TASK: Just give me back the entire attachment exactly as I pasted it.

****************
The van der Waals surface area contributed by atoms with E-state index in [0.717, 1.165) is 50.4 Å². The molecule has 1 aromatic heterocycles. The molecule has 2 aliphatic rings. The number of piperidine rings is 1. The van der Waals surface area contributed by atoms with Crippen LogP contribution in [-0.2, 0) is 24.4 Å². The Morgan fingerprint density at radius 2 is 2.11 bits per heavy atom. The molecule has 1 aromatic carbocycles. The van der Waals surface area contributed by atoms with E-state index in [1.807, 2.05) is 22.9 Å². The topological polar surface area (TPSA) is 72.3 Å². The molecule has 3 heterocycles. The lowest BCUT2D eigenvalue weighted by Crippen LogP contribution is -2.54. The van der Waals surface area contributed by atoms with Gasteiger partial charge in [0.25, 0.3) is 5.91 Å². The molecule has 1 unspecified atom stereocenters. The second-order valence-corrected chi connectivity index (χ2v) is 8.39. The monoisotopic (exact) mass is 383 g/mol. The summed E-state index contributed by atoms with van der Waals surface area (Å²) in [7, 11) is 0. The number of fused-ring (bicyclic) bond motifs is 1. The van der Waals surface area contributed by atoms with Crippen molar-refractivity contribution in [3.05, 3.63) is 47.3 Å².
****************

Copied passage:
The van der Waals surface area contributed by atoms with E-state index in [0.717, 1.165) is 50.4 Å². The molecule has 1 aromatic heterocycles. The molecule has 2 aliphatic rings. The number of piperidine rings is 1. The van der Waals surface area contributed by atoms with Crippen LogP contribution in [-0.2, 0) is 24.4 Å². The Morgan fingerprint density at radius 2 is 2.11 bits per heavy atom. The molecule has 1 aromatic carbocycles. The van der Waals surface area contributed by atoms with E-state index in [1.807, 2.05) is 22.9 Å². The topological polar surface area (TPSA) is 72.3 Å². The molecule has 3 heterocycles. The lowest BCUT2D eigenvalue weighted by Crippen LogP contribution is -2.54. The van der Waals surface area contributed by atoms with Gasteiger partial charge in [0.25, 0.3) is 5.91 Å². The molecule has 1 unspecified atom stereocenters. The second-order valence-corrected chi connectivity index (χ2v) is 8.39. The monoisotopic (exact) mass is 383 g/mol. The summed E-state index contributed by atoms with van der Waals surface area (Å²) in [7, 11) is 0. The number of fused-ring (bicyclic) bond motifs is 1. The van der Waals surface area contributed by atoms with Crippen molar-refractivity contribution in [3.05, 3.63) is 47.3 Å².